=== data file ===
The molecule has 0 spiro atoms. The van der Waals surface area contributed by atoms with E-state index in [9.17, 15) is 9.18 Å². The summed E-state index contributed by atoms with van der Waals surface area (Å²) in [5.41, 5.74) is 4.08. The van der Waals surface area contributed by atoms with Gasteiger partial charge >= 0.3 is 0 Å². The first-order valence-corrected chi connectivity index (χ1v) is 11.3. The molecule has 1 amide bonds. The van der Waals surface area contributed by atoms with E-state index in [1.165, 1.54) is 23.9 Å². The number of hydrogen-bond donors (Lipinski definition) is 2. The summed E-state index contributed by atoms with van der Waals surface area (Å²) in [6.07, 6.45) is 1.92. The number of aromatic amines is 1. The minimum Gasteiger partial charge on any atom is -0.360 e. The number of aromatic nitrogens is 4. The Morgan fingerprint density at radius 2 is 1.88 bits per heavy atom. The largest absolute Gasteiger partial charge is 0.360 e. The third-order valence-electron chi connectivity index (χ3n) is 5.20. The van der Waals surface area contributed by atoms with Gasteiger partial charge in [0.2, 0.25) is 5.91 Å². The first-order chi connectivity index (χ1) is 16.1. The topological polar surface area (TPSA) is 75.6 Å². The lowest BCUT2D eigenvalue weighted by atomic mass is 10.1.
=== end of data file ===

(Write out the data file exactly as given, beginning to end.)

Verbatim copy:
The molecule has 0 spiro atoms. The van der Waals surface area contributed by atoms with E-state index in [9.17, 15) is 9.18 Å². The summed E-state index contributed by atoms with van der Waals surface area (Å²) in [5.41, 5.74) is 4.08. The van der Waals surface area contributed by atoms with Gasteiger partial charge >= 0.3 is 0 Å². The first-order valence-corrected chi connectivity index (χ1v) is 11.3. The molecule has 1 amide bonds. The van der Waals surface area contributed by atoms with E-state index in [1.165, 1.54) is 23.9 Å². The number of hydrogen-bond donors (Lipinski definition) is 2. The summed E-state index contributed by atoms with van der Waals surface area (Å²) in [6.07, 6.45) is 1.92. The number of aromatic amines is 1. The minimum Gasteiger partial charge on any atom is -0.360 e. The number of aromatic nitrogens is 4. The Morgan fingerprint density at radius 2 is 1.88 bits per heavy atom. The largest absolute Gasteiger partial charge is 0.360 e. The third-order valence-electron chi connectivity index (χ3n) is 5.20. The van der Waals surface area contributed by atoms with Gasteiger partial charge in [0.2, 0.25) is 5.91 Å². The first-order chi connectivity index (χ1) is 16.1. The topological polar surface area (TPSA) is 75.6 Å². The lowest BCUT2D eigenvalue weighted by atomic mass is 10.1.